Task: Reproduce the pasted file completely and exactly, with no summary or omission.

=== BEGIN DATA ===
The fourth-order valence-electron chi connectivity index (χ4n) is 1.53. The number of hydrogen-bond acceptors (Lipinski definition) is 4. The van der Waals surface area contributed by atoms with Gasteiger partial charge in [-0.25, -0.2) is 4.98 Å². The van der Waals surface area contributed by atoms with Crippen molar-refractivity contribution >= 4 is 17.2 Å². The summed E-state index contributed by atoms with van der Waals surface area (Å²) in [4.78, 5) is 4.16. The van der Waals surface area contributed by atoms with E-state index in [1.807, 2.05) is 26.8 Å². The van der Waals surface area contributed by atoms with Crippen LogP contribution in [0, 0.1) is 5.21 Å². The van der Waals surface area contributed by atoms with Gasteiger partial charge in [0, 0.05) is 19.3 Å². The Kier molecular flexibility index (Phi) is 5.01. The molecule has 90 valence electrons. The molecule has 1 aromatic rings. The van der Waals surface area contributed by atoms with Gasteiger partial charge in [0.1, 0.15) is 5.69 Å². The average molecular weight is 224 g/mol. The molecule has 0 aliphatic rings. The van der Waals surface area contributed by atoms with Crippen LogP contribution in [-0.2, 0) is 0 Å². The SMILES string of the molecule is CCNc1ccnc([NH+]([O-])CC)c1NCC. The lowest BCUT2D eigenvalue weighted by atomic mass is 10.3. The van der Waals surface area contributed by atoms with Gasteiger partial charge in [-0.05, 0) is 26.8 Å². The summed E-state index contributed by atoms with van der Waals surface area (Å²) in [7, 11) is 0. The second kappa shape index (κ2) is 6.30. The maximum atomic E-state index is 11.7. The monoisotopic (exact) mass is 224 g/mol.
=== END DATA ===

The fourth-order valence-electron chi connectivity index (χ4n) is 1.53. The number of hydrogen-bond acceptors (Lipinski definition) is 4. The van der Waals surface area contributed by atoms with Gasteiger partial charge in [-0.25, -0.2) is 4.98 Å². The van der Waals surface area contributed by atoms with Crippen molar-refractivity contribution >= 4 is 17.2 Å². The summed E-state index contributed by atoms with van der Waals surface area (Å²) in [4.78, 5) is 4.16. The van der Waals surface area contributed by atoms with E-state index in [1.807, 2.05) is 26.8 Å². The van der Waals surface area contributed by atoms with Crippen LogP contribution in [0, 0.1) is 5.21 Å². The van der Waals surface area contributed by atoms with Gasteiger partial charge in [0, 0.05) is 19.3 Å². The Kier molecular flexibility index (Phi) is 5.01. The molecule has 90 valence electrons. The molecule has 1 aromatic rings. The van der Waals surface area contributed by atoms with Gasteiger partial charge in [0.1, 0.15) is 5.69 Å². The average molecular weight is 224 g/mol. The molecule has 0 aliphatic rings. The van der Waals surface area contributed by atoms with Crippen LogP contribution in [-0.2, 0) is 0 Å². The SMILES string of the molecule is CCNc1ccnc([NH+]([O-])CC)c1NCC. The lowest BCUT2D eigenvalue weighted by atomic mass is 10.3. The van der Waals surface area contributed by atoms with Gasteiger partial charge in [-0.05, 0) is 26.8 Å². The summed E-state index contributed by atoms with van der Waals surface area (Å²) in [7, 11) is 0. The second kappa shape index (κ2) is 6.30. The maximum atomic E-state index is 11.7. The monoisotopic (exact) mass is 224 g/mol.